Air Conditioning and Dust in the Shop
A discussion of the dust control and air conditioner performance in wood shops. April 16, 2010
For the next summer I would like to install a air conditioned in my 500 square foot wood shop but I'm worried that the dust will shorten the life of the cooler unit. I'm wondering if anyone has any suggestions?
(Dust Collection and Safety Equipment Forum)
From contributor D:
A prefilter, a prefilter for the prefilter, and an AirBear filter on the plenum. Keep the prefilters clean weekly and change the AirBear filter every season. Make a removable plate over A/C coil so you can inspect it for dust clogging periodically although we haven't had an issue with the prefilters and the AirBear filter. I hate hot so we keep our shop at 65 degrees all summer which is a real feat with all the heat produced by the compressor, CNC vacuum pump, and friction from the air moving through the dust collector at 9000CFM. Recovering your air from central dust collection becomes a necessity as well. We heat for very little but keeping 2700sq/ft cold in the summer cost about $180/month. Well worth it in my book. Plus we have great humidity control which is definitely a must for quality woodworks.
From contributor H:
If the dust in your shop is so bad that it will damage an air conditioner, it is probably already damaging your lungs. I have two air conditioners in my shop. They do get some dust, more than in a house, but not much. I also have two dust collection systems, both of which vent to the outside with no air return, and I vacuum the shop a lot. Heat and cool air loss is minimized by being careful about when I do which kind of work, and I work alone. I try to mill in the morning in the summer, and at the end of the day in the winter.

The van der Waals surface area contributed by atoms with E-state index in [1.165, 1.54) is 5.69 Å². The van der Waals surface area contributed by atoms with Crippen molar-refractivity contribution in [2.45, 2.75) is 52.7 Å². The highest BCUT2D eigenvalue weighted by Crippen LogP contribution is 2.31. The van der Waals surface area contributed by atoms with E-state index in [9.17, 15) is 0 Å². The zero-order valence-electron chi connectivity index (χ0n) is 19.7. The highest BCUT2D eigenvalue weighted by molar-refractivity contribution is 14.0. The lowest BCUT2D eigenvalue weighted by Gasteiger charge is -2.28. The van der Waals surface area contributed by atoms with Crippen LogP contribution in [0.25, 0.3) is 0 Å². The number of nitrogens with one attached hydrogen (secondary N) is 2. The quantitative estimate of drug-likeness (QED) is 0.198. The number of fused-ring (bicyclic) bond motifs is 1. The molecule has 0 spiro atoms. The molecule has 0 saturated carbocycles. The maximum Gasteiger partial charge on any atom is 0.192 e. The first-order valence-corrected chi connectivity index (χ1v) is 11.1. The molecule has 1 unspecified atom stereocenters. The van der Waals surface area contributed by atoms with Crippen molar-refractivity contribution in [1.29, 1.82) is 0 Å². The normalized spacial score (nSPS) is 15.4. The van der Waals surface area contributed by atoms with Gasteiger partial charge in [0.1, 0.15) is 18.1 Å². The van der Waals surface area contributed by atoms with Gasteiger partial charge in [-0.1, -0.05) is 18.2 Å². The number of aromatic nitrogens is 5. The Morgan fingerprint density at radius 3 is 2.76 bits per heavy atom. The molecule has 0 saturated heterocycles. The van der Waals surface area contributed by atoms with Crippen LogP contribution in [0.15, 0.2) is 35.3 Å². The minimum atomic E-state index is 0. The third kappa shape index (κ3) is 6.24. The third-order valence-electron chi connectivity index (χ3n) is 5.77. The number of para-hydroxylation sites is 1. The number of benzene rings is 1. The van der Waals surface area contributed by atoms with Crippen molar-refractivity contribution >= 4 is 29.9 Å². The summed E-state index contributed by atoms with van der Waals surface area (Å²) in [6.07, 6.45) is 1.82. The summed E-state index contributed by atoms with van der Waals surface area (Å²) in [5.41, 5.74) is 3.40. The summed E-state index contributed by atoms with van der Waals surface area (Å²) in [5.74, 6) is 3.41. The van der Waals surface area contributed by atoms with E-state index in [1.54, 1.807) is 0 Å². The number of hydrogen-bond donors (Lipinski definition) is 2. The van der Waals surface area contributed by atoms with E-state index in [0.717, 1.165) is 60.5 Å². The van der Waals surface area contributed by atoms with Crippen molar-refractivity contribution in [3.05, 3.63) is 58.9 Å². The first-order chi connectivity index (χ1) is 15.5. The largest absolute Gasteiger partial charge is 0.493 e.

From contributor M:
My 8000SF 12-man shop was air conditioned for the last six years I ran it. I built steel stud and sheetrock walls around the HVAC equipment in two locations and let the air flow through standard spray booth filter grids. Each was a four filter square arranged vertically. The dust collection was a cyclone style with a rotary dust foot that emptied into a dumpster and the return air bags were located in another small room with spray booth filter grids in the walls too. It all worked very well, did not restrict flow or efficiency, kept the dust to an absolute minimum and was really inexpensive to set up. The HVAC equipment itself even stayed very clean. The compressors were located outside in a shed, and the whole operation was about as quiet as I have ever heard a shop.
The AC was a serious boost to productivity. You may not get it down to 65 in the summer, but it sure took the edge off a 90-degree day, especially when the spray booth was not on eight hours at a time. Exhaust air from the booth was the biggest heat loss issue.